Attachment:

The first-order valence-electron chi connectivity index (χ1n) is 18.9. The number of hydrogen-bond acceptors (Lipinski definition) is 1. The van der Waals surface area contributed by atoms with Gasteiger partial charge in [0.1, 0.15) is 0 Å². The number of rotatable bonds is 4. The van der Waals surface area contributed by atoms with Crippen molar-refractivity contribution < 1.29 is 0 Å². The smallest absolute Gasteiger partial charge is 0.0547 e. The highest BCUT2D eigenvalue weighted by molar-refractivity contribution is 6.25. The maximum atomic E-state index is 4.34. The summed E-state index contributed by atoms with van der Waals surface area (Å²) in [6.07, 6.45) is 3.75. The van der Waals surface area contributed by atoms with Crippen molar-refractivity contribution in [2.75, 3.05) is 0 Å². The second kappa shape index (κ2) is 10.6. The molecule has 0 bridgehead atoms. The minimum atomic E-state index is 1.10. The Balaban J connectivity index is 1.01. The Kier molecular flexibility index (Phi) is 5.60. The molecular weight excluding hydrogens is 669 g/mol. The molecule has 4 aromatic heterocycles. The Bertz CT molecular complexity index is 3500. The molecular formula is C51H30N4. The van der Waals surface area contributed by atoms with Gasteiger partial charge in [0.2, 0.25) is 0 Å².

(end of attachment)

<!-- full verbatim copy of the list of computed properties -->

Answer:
The first-order valence-electron chi connectivity index (χ1n) is 18.9. The number of hydrogen-bond acceptors (Lipinski definition) is 1. The van der Waals surface area contributed by atoms with Gasteiger partial charge in [0.1, 0.15) is 0 Å². The number of rotatable bonds is 4. The van der Waals surface area contributed by atoms with Crippen molar-refractivity contribution < 1.29 is 0 Å². The smallest absolute Gasteiger partial charge is 0.0547 e. The highest BCUT2D eigenvalue weighted by molar-refractivity contribution is 6.25. The maximum atomic E-state index is 4.34. The summed E-state index contributed by atoms with van der Waals surface area (Å²) in [6.07, 6.45) is 3.75. The van der Waals surface area contributed by atoms with Crippen molar-refractivity contribution in [2.75, 3.05) is 0 Å². The second kappa shape index (κ2) is 10.6. The molecule has 0 bridgehead atoms. The minimum atomic E-state index is 1.10. The Balaban J connectivity index is 1.01. The Kier molecular flexibility index (Phi) is 5.60. The molecular weight excluding hydrogens is 669 g/mol. The molecule has 4 aromatic heterocycles. The Bertz CT molecular complexity index is 3500. The molecular formula is C51H30N4. The van der Waals surface area contributed by atoms with Gasteiger partial charge in [0.2, 0.25) is 0 Å².